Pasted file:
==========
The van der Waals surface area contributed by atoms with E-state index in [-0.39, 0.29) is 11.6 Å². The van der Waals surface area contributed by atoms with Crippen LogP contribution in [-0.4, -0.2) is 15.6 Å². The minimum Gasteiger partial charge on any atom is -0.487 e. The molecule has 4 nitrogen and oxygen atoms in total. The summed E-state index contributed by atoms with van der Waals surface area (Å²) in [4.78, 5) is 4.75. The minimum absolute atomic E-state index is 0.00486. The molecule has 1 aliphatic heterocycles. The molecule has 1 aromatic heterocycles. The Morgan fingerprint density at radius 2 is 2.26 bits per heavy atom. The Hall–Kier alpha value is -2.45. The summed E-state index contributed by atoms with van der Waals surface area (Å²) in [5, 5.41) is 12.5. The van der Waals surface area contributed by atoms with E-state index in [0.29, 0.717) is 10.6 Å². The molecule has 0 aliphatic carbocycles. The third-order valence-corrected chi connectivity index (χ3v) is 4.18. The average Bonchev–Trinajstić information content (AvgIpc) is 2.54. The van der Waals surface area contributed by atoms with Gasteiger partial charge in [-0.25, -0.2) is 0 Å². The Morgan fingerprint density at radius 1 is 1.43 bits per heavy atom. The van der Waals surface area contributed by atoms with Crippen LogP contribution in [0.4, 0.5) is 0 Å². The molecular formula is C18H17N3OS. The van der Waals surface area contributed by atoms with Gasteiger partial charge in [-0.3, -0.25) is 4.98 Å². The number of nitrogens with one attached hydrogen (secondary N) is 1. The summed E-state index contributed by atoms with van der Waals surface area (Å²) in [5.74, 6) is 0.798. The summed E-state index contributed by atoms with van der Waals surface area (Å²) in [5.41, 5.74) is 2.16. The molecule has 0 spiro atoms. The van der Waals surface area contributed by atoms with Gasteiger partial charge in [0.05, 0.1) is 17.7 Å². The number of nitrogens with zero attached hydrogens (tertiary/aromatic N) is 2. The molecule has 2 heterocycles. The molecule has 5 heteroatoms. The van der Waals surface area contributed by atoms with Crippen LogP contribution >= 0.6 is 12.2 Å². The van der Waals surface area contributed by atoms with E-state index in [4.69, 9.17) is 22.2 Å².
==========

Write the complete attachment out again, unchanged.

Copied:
The van der Waals surface area contributed by atoms with E-state index in [-0.39, 0.29) is 11.6 Å². The van der Waals surface area contributed by atoms with Crippen LogP contribution in [-0.4, -0.2) is 15.6 Å². The minimum Gasteiger partial charge on any atom is -0.487 e. The molecule has 4 nitrogen and oxygen atoms in total. The summed E-state index contributed by atoms with van der Waals surface area (Å²) in [4.78, 5) is 4.75. The minimum absolute atomic E-state index is 0.00486. The molecule has 1 aliphatic heterocycles. The molecule has 1 aromatic heterocycles. The Morgan fingerprint density at radius 2 is 2.26 bits per heavy atom. The Hall–Kier alpha value is -2.45. The summed E-state index contributed by atoms with van der Waals surface area (Å²) in [5, 5.41) is 12.5. The van der Waals surface area contributed by atoms with E-state index in [0.29, 0.717) is 10.6 Å². The molecule has 0 aliphatic carbocycles. The third-order valence-corrected chi connectivity index (χ3v) is 4.18. The average Bonchev–Trinajstić information content (AvgIpc) is 2.54. The van der Waals surface area contributed by atoms with Gasteiger partial charge in [-0.25, -0.2) is 0 Å². The Morgan fingerprint density at radius 1 is 1.43 bits per heavy atom. The van der Waals surface area contributed by atoms with Crippen LogP contribution in [0.4, 0.5) is 0 Å². The molecular formula is C18H17N3OS. The van der Waals surface area contributed by atoms with Gasteiger partial charge in [-0.3, -0.25) is 4.98 Å². The number of nitrogens with one attached hydrogen (secondary N) is 1. The summed E-state index contributed by atoms with van der Waals surface area (Å²) in [5.74, 6) is 0.798. The summed E-state index contributed by atoms with van der Waals surface area (Å²) in [5.41, 5.74) is 2.16. The molecule has 0 spiro atoms. The van der Waals surface area contributed by atoms with Gasteiger partial charge in [0.05, 0.1) is 17.7 Å². The number of nitrogens with zero attached hydrogens (tertiary/aromatic N) is 2. The molecule has 2 heterocycles. The molecule has 5 heteroatoms. The van der Waals surface area contributed by atoms with Crippen LogP contribution >= 0.6 is 12.2 Å². The van der Waals surface area contributed by atoms with E-state index in [4.69, 9.17) is 22.2 Å².